Even though it will take years before we see the positive effects of the smoking ban in Malaysia, heavy smokers are encouraged to get checked to avoid future chronic lung disease. Eena Houzyama clears the air on this sensitive issue with and expert.
- Expert, Dr. Chua Keong Tiong, Consultant Physician and Respiratory Physician Subang Jaya Medical Centre shares his views on this.
Q Since the government has enforced the smoking ban, in what duration can you see health changes to the public?
“This plan of tobacco control by the government will not show an immediate effect. The effect comes later, in at least 10 years to be realistic. When the cigarette ban becomes successful, you will see the number of smokers start to drop dramatically. But the reduction of cases of lung cancer, lung infection, and heart attacks will not happen overnight. The benefit of the smoking ban by the government will definitely have a positive effect to the population but it will take time. On the topic of smoking ban by governments, one of the most successful countries that we always quote is Australia. Australia is one of the very few countries in the world to have a very successful tobacco control program. It is the first country to show a reduction in the number of smokers. Although it takes years and years of effort, I can assure you that they are now reaping the benefits of the program. We can now recognize that their smoking related diseases are on the decline. ”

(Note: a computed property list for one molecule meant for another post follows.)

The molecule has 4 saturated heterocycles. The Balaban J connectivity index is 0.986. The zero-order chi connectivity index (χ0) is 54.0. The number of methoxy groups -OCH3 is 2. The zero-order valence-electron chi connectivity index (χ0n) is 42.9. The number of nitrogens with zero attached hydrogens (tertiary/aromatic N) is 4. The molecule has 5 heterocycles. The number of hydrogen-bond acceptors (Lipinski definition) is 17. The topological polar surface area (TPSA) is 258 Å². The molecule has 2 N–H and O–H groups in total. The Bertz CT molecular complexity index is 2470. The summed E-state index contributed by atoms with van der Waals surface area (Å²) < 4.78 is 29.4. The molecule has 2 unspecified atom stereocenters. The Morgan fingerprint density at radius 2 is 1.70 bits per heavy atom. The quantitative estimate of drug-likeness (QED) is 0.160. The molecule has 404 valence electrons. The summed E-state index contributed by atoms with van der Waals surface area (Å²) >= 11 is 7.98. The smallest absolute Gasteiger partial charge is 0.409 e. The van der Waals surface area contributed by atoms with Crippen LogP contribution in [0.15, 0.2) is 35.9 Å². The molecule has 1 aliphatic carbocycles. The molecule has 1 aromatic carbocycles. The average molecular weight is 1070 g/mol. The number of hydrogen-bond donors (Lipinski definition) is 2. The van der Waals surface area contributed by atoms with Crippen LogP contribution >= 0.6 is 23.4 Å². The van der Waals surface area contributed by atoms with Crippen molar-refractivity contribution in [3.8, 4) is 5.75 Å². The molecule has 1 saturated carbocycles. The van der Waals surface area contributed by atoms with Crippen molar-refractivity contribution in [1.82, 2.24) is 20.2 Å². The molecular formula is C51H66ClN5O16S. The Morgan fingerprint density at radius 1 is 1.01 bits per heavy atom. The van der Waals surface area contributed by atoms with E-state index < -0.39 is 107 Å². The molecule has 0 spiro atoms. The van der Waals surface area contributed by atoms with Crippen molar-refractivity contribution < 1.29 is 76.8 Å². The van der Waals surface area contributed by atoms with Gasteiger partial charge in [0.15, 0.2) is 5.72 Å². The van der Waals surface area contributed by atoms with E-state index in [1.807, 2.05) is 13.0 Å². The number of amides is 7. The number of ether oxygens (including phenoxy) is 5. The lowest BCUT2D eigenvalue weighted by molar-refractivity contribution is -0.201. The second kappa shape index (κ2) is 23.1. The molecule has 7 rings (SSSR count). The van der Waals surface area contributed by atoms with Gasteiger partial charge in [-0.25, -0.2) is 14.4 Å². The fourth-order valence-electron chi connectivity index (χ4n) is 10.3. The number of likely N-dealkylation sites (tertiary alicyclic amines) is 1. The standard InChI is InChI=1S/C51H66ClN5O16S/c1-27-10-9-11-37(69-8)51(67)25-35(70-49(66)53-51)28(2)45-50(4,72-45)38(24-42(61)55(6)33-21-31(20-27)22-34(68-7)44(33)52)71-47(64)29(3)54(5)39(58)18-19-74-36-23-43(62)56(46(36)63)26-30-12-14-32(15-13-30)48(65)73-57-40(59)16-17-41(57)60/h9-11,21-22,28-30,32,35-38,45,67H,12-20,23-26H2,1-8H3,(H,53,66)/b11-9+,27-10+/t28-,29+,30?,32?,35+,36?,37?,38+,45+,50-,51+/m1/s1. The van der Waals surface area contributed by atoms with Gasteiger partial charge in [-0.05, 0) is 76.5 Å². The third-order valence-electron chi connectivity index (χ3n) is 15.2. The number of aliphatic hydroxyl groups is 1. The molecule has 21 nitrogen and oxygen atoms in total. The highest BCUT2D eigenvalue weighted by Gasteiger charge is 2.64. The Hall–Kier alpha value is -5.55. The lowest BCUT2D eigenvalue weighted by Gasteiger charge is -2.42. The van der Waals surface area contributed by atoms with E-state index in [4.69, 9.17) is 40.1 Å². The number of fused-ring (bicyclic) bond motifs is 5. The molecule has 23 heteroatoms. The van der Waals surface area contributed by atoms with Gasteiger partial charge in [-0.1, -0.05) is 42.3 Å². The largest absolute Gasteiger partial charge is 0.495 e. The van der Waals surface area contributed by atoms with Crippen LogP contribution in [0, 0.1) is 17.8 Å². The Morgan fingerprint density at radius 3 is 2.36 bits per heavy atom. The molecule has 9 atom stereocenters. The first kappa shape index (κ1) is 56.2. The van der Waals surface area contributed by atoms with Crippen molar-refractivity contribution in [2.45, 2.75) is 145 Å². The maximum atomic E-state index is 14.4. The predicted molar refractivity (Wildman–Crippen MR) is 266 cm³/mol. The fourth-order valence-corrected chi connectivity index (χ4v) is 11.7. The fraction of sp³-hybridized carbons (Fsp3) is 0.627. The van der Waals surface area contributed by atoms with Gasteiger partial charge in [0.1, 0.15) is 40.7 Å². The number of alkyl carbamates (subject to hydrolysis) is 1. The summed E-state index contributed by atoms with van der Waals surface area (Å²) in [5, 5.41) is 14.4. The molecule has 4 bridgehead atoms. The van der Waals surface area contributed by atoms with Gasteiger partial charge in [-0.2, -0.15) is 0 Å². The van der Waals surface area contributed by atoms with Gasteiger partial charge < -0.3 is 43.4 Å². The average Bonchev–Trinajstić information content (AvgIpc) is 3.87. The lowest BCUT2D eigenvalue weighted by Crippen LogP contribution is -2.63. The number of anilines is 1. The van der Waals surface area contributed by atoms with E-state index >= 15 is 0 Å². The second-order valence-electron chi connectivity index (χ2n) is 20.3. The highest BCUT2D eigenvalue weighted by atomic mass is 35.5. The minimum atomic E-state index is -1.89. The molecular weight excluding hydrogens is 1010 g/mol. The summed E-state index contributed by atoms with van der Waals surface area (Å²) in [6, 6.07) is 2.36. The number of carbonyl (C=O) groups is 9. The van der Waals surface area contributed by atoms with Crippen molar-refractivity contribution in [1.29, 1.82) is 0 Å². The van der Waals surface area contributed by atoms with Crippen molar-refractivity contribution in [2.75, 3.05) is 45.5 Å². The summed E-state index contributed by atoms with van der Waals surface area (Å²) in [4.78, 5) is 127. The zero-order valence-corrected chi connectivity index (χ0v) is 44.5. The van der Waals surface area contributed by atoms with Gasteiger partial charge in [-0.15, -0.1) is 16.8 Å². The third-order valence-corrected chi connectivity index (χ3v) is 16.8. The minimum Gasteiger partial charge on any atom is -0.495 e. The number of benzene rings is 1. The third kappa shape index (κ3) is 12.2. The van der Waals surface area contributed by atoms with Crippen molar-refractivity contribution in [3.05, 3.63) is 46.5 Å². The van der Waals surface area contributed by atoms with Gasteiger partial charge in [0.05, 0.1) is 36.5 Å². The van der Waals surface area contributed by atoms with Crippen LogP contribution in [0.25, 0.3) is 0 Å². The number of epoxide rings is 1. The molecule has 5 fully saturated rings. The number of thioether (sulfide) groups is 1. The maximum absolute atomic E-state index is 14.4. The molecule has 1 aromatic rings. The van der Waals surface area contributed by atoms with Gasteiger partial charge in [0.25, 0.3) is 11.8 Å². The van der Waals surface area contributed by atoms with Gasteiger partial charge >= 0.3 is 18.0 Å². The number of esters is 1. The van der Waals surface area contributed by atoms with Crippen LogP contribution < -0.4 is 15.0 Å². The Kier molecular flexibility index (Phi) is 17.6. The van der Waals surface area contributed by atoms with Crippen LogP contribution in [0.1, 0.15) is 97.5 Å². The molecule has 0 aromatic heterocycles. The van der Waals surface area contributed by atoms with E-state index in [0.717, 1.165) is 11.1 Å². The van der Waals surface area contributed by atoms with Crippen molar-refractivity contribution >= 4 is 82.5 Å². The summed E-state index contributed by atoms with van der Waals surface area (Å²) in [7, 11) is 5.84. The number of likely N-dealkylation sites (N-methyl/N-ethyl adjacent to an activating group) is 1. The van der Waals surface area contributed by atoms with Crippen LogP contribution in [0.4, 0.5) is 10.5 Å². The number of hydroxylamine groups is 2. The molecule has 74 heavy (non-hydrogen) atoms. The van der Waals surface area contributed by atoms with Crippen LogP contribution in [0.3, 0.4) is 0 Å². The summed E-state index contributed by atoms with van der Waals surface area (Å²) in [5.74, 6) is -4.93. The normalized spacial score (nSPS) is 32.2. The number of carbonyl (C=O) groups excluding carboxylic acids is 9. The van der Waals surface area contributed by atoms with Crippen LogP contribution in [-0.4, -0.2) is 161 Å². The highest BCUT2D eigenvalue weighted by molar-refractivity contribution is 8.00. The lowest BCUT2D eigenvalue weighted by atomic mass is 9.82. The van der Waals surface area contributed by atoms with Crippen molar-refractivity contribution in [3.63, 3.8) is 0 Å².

Q Is lung cancer or lung disease always related to smoking?
“The majority cases of lung cancer are related to smoking, but not all. We do recognize that there are non-smokers, who have a healthy lifestyle, eat healthily, and exercise regularly but end up having lung cancer too. The development of lung cancer is multi-factorial; there can be many reasons that come together. Firstly, it can be genetic. So some people are genetically predisposed to getting it. And there are some people whose genes are so strong that no matter what they do, they will not get it. Some families have cases of scattered cancer, which means that their family gene is predisposed to getting it. Secondly, it is the interaction between your genes and environment. Smoking is a carcinogen and it promotes the formation of cancer. We also know that alcohol also leads to certain types of cancer, like liver cancer. Another is radiation. If someone lives near an area that is highly exposed to radiation, it emits a particle called radon, which leads to a higher risk of them getting lung cancer. Asbestos is also well recognized to cause lung cancer. It is commonly used in roof building, and it is a very good heat insulator. Charcoal and wood fumes can also cause lung cancer. People living in rural areas commonly burn wood and charcoal for cooking with poor ventilation. So there are many other things in our environment that could predispose someone to lung cancer, even though they don’t smoke. Some diseases that cause the scarring of the lung, such as TB can cause lung cancer to arise from it, even if they don’t smoke. There are also many more non-smoking related lung diseases like lung fibrosis, called extrinsic allergic alveolitis. For example, bird fanciers lung can happen to people who keep birds as pets. When they inhale a bird’s excretion, it causes lung fibrosis, which is the hardening of the lung. When your lung is abnormal, the risk of lung cancer increases. COPD is definitely associated with lung cancer, and it is caused by smoking. We also now recognize that there is a rise in a population of young, healthy, females aged 30-40 are prone to get lung cancer, without any exposure to radiation or harmful substances. There is no explanation to why this is happening, but researchers are working on it. But having said all this, one should not overlook the dangers of smoking and the damage it can cause to your lungs.”